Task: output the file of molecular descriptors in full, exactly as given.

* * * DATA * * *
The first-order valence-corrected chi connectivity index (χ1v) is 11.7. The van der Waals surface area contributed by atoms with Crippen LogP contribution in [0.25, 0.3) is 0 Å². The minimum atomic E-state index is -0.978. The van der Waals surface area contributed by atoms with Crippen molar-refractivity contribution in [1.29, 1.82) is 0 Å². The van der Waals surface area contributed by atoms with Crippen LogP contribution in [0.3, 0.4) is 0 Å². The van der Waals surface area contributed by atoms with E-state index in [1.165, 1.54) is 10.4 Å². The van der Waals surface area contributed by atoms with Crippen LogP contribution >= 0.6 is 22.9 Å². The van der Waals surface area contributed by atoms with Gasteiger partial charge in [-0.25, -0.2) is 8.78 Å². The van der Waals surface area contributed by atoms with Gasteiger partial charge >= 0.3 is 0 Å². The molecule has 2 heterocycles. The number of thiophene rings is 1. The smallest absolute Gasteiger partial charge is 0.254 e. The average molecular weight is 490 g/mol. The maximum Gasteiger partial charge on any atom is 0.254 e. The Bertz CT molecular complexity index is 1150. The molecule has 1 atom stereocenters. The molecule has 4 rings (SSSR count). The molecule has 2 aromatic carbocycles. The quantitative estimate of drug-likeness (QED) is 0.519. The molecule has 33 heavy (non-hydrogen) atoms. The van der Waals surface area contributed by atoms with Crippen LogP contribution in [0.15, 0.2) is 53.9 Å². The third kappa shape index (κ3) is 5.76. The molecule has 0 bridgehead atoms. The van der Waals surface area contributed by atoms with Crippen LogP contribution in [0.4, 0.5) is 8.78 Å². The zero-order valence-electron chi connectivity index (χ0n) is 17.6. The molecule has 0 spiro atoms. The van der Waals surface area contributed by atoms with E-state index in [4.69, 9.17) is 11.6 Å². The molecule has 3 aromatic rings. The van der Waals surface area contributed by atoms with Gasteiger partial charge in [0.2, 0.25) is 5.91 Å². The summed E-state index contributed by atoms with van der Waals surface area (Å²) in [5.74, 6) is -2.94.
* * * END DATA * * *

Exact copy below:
The first-order valence-corrected chi connectivity index (χ1v) is 11.7. The van der Waals surface area contributed by atoms with Crippen LogP contribution in [0.25, 0.3) is 0 Å². The minimum atomic E-state index is -0.978. The van der Waals surface area contributed by atoms with Crippen molar-refractivity contribution in [1.29, 1.82) is 0 Å². The van der Waals surface area contributed by atoms with Crippen LogP contribution in [0.3, 0.4) is 0 Å². The van der Waals surface area contributed by atoms with E-state index in [1.165, 1.54) is 10.4 Å². The van der Waals surface area contributed by atoms with Crippen LogP contribution >= 0.6 is 22.9 Å². The van der Waals surface area contributed by atoms with Gasteiger partial charge in [-0.25, -0.2) is 8.78 Å². The van der Waals surface area contributed by atoms with Gasteiger partial charge >= 0.3 is 0 Å². The molecule has 2 heterocycles. The number of thiophene rings is 1. The smallest absolute Gasteiger partial charge is 0.254 e. The average molecular weight is 490 g/mol. The maximum Gasteiger partial charge on any atom is 0.254 e. The Bertz CT molecular complexity index is 1150. The molecule has 1 atom stereocenters. The molecule has 4 rings (SSSR count). The molecule has 2 aromatic carbocycles. The quantitative estimate of drug-likeness (QED) is 0.519. The molecule has 33 heavy (non-hydrogen) atoms. The van der Waals surface area contributed by atoms with Crippen LogP contribution in [0.15, 0.2) is 53.9 Å². The third kappa shape index (κ3) is 5.76. The molecule has 0 bridgehead atoms. The van der Waals surface area contributed by atoms with Crippen LogP contribution in [0.4, 0.5) is 8.78 Å². The zero-order valence-electron chi connectivity index (χ0n) is 17.6. The molecule has 0 spiro atoms. The van der Waals surface area contributed by atoms with E-state index in [4.69, 9.17) is 11.6 Å². The molecule has 3 aromatic rings. The van der Waals surface area contributed by atoms with Gasteiger partial charge in [0.2, 0.25) is 5.91 Å². The summed E-state index contributed by atoms with van der Waals surface area (Å²) in [5.74, 6) is -2.94.